I have been hearing from more and more parents of kindergarteners about how rigid and, frankly, unrealistic the expectations placed on five-year-olds are becoming. Maybe it's just my county and state, but I hear a familiar lament every time I talk with a parent in the walk-up line, or talk about school with the parent of a kindergartener. I have to say my memory of kindergarten is foggy, but also different from what I perceive happening now as a parent. First of all, I didn't go to all-day kindergarten, the way kids in my state do. I also didn't start preschool until I was four, just like a lot of my friends did. Kindergarten back then seemed an extension of preschool. If preschool was learning about being social and interacting and learning to share and be a "team player," then kindergarten was more about establishing basic academic foundations for reading and writing. Now, though, everything just seems so accelerated. Is it just me, or have we accelerated kids by a year or two across the board?
I think there are two main culprits for this. One is that kids today start preschool at much younger ages than they used to. T. started when she was 19 months old, and by now--as a four-year-old, she's learning basic phonics skills, working on the alphabet, learning Spanish, and learning about some basic science principles. All of this is wonderful, but more and more kids are entering kindergarten ready to read and even write, which then skews the curriculum so that the teachers must teach more to the kids who have "overachieved" in a way, compared to the average kindergartener from 20 or 30 (or more) years ago. Also, the practice of "red-shirting" kids--keeping them back a year or more before kindergarten--is changing the classroom dynamics, so that more and more kindergarten classes are made up of six- and almost seven-year-olds, and fewer and fewer five-year-olds. A mom in the walk-up line was lamenting this very fact to me the other day. She didn't hold her five-year-old back on principle, because she strongly disagrees with red-shirting kids. This is in stark contrast with the mom I overheard some weeks ago, telling another parent they were holding her son back "so he could excel in sports" later.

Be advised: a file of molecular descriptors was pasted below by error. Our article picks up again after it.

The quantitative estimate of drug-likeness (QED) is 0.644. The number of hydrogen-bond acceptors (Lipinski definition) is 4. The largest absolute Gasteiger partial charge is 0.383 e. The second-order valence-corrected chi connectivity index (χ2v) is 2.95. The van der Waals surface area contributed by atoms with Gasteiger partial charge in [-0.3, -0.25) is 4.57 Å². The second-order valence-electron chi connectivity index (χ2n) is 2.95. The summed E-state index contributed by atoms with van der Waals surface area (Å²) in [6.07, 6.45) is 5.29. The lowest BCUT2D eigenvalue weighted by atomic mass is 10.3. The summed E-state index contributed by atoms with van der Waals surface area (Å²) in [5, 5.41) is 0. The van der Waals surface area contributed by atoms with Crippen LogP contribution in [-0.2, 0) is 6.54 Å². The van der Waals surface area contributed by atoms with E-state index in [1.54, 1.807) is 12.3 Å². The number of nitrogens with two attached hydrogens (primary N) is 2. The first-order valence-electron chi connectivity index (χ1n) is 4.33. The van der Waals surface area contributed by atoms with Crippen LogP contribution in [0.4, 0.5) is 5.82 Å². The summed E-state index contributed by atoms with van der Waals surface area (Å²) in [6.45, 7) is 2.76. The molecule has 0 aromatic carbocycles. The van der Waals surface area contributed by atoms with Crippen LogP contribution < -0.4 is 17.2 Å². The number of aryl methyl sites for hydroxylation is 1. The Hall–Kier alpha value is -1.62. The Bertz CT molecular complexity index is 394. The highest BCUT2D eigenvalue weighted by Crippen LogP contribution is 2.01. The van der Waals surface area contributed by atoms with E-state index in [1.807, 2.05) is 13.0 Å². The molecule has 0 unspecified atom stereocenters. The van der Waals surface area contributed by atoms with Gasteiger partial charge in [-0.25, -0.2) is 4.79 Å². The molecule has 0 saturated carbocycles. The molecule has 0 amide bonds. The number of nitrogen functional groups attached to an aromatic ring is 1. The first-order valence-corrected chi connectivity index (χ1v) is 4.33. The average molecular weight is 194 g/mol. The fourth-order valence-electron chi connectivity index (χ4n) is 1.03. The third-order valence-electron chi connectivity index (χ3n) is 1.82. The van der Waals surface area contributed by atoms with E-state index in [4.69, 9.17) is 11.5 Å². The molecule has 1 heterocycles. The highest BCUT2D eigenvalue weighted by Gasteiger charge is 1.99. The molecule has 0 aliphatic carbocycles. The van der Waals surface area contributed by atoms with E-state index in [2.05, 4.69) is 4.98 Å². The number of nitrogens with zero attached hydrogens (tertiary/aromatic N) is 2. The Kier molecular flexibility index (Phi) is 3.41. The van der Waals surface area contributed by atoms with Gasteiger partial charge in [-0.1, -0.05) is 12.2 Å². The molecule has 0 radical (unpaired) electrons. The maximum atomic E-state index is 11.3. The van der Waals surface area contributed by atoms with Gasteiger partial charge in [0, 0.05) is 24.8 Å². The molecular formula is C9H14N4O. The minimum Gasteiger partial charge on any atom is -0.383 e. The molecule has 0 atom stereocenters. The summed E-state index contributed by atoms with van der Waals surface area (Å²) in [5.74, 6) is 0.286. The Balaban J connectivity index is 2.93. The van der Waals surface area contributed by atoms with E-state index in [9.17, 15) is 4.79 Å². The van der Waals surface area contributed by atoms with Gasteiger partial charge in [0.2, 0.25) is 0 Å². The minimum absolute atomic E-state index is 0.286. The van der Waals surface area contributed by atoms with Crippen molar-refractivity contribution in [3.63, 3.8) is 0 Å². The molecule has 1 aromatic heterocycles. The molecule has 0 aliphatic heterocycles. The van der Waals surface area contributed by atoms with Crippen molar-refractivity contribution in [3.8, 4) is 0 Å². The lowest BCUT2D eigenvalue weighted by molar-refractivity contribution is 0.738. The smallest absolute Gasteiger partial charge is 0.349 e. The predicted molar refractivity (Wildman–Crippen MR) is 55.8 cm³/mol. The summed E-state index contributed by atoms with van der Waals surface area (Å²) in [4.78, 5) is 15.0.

All parents have to make their own decision about when to send their child to kindergarten, but I'm beginning to wonder about hearing so much from parents of kindergarteners about five-year-olds who are burned out already, and it's only October; and about kindergarteners who are being pegged already as "behind" or "overactive" or "slow learners." Five is so very young, really (five!), and some kids just aren't ready to learn at the same pace as others. This doesn't mean they won't catch up, or even swoop ahead of their classmates down the road. It just means they are five, and when we don't work hard to cultivate a love for learning and instead push on them reams of worksheets and assessments so we can plug them into a narrow means of measurement, we risk ruining the learning experience for them for the rest of their lives. Not to mention heaping piles of stress and disenchantment on the parents. I wonder if we aren't teaching kids to be producers, rather than learners?
I think I'm just steeling myself for next year. L.'s kindergarten year seems far away to me now--I think I've blocked it out of my mind, really, since it was not a pretty one. I worry about T. and the homework; I worry about my eager, excited learner, who is working hard at her own pace, and who loves learning so much, but who is a very young 4-1/2 right now, and who will, I'm sure, be a very young five-year-old next year. Sometimes I look at her and can't imagine her keeping up with a playground full of today's kindergarteners--she struggles sometimes with her class of preschoolers! Sometimes as a parent (more times than not, I'm finding) you have to hold your breath, cross your fingers, and watch your kids plunge in. More times than not, they'll emerge again, holding their own, and it will all work out in the end. I think it will. I hope it will.